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Open Access Highly Accessed Research article

Alternative regression models to assess increase in childhood BMI

Andreas Beyerlein1*, Ludwig Fahrmeir2, Ulrich Mansmann23 and André M Toschke14

Author Affiliations

1 Ludwig-Maximilians University of Munich, Division of Pediatric Epidemiology, Institute of Social Pediatrics and Adolescent Medicine, Munich, Germany

2 Ludwig-Maximilians University of Munich, Department of Statistics, Munich, Germany

3 Ludwig-Maximilians University of Munich, Department of Medical Informatics, Biometry and Epidemiology (IBE), Munich, Germany

4 King's College London, Division of Health and Social Care Research, Department of Public Health Sciences, London, UK

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BMC Medical Research Methodology 2008, 8:59  doi:10.1186/1471-2288-8-59

Published: 8 September 2008

Abstract

Background

Body mass index (BMI) data usually have skewed distributions, for which common statistical modeling approaches such as simple linear or logistic regression have limitations.

Methods

Different regression approaches to predict childhood BMI by goodness-of-fit measures and means of interpretation were compared including generalized linear models (GLMs), quantile regression and Generalized Additive Models for Location, Scale and Shape (GAMLSS). We analyzed data of 4967 children participating in the school entry health examination in Bavaria, Germany, from 2001 to 2002. TV watching, meal frequency, breastfeeding, smoking in pregnancy, maternal obesity, parental social class and weight gain in the first 2 years of life were considered as risk factors for obesity.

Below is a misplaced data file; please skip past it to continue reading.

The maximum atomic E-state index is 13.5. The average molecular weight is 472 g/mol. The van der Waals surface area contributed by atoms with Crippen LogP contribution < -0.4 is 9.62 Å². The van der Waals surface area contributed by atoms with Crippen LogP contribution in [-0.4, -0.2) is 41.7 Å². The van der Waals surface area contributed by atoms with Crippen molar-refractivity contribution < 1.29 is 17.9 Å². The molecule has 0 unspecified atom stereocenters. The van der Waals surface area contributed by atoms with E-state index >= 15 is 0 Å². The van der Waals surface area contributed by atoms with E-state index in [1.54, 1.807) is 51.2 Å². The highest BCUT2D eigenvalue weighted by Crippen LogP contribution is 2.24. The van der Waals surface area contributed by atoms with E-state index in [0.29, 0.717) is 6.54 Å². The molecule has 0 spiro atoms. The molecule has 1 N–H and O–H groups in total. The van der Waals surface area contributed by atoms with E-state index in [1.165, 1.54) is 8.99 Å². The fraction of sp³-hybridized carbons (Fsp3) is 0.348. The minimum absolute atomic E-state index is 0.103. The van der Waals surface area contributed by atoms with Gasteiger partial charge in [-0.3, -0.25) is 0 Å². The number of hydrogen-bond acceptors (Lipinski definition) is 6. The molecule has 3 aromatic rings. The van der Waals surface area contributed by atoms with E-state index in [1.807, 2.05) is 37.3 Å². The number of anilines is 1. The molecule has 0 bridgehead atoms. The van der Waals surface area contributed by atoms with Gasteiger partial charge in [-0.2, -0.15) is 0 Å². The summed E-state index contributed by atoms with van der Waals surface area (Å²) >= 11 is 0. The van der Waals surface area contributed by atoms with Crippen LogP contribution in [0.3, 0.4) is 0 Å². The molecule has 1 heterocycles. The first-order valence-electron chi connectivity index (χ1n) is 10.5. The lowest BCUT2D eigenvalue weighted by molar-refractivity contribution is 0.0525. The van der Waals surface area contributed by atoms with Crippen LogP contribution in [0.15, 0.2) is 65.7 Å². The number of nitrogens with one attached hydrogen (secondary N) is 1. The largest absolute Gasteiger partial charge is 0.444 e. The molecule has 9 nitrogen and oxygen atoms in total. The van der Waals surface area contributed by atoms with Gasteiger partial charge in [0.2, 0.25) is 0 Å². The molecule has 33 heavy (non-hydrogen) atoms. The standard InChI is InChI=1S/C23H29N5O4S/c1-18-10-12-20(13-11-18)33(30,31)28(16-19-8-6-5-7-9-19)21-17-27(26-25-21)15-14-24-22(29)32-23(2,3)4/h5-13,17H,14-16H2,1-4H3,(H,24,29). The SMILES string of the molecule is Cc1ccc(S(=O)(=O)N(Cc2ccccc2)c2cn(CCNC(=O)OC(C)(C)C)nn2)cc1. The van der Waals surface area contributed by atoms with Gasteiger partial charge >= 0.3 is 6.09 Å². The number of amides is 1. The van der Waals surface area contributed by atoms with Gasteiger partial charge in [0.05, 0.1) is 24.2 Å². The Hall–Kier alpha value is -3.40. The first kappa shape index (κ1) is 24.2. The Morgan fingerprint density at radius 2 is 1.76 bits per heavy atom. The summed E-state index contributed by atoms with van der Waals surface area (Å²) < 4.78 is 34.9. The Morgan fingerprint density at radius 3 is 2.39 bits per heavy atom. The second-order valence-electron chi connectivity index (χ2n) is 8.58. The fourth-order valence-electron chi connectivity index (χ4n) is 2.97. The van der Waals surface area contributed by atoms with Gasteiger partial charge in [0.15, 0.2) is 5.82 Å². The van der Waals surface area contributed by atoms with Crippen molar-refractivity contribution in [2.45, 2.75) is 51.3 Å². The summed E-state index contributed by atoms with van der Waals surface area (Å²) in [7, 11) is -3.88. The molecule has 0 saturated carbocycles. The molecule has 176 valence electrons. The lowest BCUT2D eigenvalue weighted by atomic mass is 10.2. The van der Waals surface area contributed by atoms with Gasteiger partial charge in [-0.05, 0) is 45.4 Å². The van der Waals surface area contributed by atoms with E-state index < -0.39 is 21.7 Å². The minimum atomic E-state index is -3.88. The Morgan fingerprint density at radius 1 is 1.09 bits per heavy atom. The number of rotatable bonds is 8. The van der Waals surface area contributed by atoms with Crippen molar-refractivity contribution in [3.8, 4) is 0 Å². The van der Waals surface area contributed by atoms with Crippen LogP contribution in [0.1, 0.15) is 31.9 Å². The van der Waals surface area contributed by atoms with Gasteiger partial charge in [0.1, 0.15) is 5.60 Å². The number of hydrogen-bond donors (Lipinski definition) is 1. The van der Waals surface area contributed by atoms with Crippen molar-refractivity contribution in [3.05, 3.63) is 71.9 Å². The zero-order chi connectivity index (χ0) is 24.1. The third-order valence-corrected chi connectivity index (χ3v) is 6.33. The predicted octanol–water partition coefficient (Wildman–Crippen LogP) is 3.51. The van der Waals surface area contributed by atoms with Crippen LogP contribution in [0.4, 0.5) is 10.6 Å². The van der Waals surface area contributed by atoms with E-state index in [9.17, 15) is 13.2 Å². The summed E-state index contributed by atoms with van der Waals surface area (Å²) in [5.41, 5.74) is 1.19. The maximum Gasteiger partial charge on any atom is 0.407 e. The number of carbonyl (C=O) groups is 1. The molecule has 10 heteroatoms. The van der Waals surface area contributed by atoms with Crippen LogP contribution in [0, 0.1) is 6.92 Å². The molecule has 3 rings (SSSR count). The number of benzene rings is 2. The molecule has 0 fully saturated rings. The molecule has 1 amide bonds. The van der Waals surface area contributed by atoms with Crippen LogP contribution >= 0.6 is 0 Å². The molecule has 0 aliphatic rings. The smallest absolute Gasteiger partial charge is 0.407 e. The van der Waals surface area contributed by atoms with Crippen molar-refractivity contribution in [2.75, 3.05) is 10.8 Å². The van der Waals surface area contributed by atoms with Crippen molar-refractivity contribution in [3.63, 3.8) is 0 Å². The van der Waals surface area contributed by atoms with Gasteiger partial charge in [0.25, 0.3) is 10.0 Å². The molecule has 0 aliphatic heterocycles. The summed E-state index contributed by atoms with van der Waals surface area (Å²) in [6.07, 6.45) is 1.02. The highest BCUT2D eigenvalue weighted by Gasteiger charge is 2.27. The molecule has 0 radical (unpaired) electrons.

Results

GAMLSS showed a much better fit regarding the estimation of risk factors effects on transformed and untransformed BMI data than common GLMs with respect to the generalized Akaike information criterion. In comparison with GAMLSS, quantile regression allowed for additional interpretation of prespecified distribution quantiles, such as quantiles referring to overweight or obesity. The variables TV watching, maternal BMI and weight gain in the first 2 years were directly, and meal frequency was inversely significantly associated with body composition in any model type examined. In contrast, smoking in pregnancy was not directly, and breastfeeding and parental social class were not inversely significantly associated with body composition in GLM models, but in GAMLSS and partly in quantile regression models. Risk factor specific BMI percentile curves could be estimated from GAMLSS and quantile regression models.

Conclusion

GAMLSS and quantile regression seem to be more appropriate than common GLMs for risk factor modeling of BMI data.